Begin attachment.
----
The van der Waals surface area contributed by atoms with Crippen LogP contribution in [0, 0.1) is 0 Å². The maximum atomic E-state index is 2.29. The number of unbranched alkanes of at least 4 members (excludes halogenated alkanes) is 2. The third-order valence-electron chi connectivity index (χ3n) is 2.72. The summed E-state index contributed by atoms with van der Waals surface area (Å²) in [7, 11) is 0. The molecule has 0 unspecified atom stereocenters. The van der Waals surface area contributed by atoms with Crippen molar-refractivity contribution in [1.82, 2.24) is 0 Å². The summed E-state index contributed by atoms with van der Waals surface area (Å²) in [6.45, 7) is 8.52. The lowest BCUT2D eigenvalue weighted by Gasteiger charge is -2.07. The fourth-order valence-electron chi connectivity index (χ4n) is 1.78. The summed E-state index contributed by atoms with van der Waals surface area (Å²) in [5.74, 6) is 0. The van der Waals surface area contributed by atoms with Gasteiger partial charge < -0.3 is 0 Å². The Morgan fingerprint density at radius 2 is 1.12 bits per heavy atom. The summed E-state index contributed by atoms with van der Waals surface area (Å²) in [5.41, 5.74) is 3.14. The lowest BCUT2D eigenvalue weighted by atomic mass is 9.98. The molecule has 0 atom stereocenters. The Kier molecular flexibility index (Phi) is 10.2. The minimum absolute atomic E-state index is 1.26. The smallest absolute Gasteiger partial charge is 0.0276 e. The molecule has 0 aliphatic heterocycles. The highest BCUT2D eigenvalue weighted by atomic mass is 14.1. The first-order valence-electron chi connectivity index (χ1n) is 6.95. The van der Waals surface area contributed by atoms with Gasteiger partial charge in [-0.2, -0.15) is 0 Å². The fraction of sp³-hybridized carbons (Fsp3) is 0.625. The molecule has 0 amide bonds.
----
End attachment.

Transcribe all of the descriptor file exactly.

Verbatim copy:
The van der Waals surface area contributed by atoms with Crippen LogP contribution in [0, 0.1) is 0 Å². The maximum atomic E-state index is 2.29. The number of unbranched alkanes of at least 4 members (excludes halogenated alkanes) is 2. The third-order valence-electron chi connectivity index (χ3n) is 2.72. The summed E-state index contributed by atoms with van der Waals surface area (Å²) in [7, 11) is 0. The molecule has 0 unspecified atom stereocenters. The van der Waals surface area contributed by atoms with Crippen molar-refractivity contribution in [1.82, 2.24) is 0 Å². The summed E-state index contributed by atoms with van der Waals surface area (Å²) in [6.45, 7) is 8.52. The lowest BCUT2D eigenvalue weighted by Gasteiger charge is -2.07. The fourth-order valence-electron chi connectivity index (χ4n) is 1.78. The summed E-state index contributed by atoms with van der Waals surface area (Å²) in [5.74, 6) is 0. The van der Waals surface area contributed by atoms with Gasteiger partial charge < -0.3 is 0 Å². The Morgan fingerprint density at radius 2 is 1.12 bits per heavy atom. The summed E-state index contributed by atoms with van der Waals surface area (Å²) in [5.41, 5.74) is 3.14. The lowest BCUT2D eigenvalue weighted by atomic mass is 9.98. The molecule has 0 atom stereocenters. The Kier molecular flexibility index (Phi) is 10.2. The minimum absolute atomic E-state index is 1.26. The smallest absolute Gasteiger partial charge is 0.0276 e. The molecule has 0 aliphatic heterocycles. The highest BCUT2D eigenvalue weighted by atomic mass is 14.1. The first-order valence-electron chi connectivity index (χ1n) is 6.95. The van der Waals surface area contributed by atoms with Gasteiger partial charge in [-0.2, -0.15) is 0 Å². The fraction of sp³-hybridized carbons (Fsp3) is 0.625. The molecule has 0 amide bonds.